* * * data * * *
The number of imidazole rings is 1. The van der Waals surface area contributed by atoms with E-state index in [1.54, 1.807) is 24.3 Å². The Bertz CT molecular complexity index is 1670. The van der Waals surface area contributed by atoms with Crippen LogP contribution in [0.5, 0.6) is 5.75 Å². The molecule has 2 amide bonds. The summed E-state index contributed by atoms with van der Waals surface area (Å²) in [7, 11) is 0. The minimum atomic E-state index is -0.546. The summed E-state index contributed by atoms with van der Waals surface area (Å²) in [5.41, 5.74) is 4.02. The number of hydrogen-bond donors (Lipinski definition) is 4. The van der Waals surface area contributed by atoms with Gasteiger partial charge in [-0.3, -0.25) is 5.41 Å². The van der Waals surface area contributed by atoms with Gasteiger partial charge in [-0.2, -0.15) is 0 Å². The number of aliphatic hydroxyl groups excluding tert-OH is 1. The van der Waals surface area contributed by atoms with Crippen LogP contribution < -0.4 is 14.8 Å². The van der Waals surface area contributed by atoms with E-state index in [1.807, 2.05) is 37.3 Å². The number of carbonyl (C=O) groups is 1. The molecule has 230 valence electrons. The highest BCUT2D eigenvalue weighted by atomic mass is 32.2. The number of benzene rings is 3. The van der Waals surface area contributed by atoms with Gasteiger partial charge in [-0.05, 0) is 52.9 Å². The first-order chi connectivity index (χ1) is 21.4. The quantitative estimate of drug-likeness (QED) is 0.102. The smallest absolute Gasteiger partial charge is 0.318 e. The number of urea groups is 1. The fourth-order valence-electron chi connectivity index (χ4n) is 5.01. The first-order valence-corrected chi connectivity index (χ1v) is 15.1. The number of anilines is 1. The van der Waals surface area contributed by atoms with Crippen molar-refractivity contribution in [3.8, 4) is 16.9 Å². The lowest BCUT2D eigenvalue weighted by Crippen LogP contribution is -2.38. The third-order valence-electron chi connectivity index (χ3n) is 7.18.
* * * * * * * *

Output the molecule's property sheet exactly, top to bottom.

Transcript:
The number of imidazole rings is 1. The van der Waals surface area contributed by atoms with E-state index in [1.54, 1.807) is 24.3 Å². The Bertz CT molecular complexity index is 1670. The van der Waals surface area contributed by atoms with Crippen LogP contribution in [0.5, 0.6) is 5.75 Å². The molecule has 2 amide bonds. The summed E-state index contributed by atoms with van der Waals surface area (Å²) in [7, 11) is 0. The minimum atomic E-state index is -0.546. The summed E-state index contributed by atoms with van der Waals surface area (Å²) in [5.41, 5.74) is 4.02. The number of hydrogen-bond donors (Lipinski definition) is 4. The van der Waals surface area contributed by atoms with Gasteiger partial charge in [-0.3, -0.25) is 5.41 Å². The van der Waals surface area contributed by atoms with Gasteiger partial charge in [-0.2, -0.15) is 0 Å². The number of aliphatic hydroxyl groups excluding tert-OH is 1. The van der Waals surface area contributed by atoms with Crippen LogP contribution < -0.4 is 14.8 Å². The van der Waals surface area contributed by atoms with E-state index in [1.807, 2.05) is 37.3 Å². The number of carbonyl (C=O) groups is 1. The molecule has 230 valence electrons. The highest BCUT2D eigenvalue weighted by atomic mass is 32.2. The number of benzene rings is 3. The van der Waals surface area contributed by atoms with Gasteiger partial charge in [-0.05, 0) is 52.9 Å². The first-order chi connectivity index (χ1) is 21.4. The quantitative estimate of drug-likeness (QED) is 0.102. The smallest absolute Gasteiger partial charge is 0.318 e. The number of urea groups is 1. The fourth-order valence-electron chi connectivity index (χ4n) is 5.01. The first-order valence-corrected chi connectivity index (χ1v) is 15.1. The number of anilines is 1. The van der Waals surface area contributed by atoms with Crippen molar-refractivity contribution in [3.8, 4) is 16.9 Å². The lowest BCUT2D eigenvalue weighted by Crippen LogP contribution is -2.38. The third-order valence-electron chi connectivity index (χ3n) is 7.18.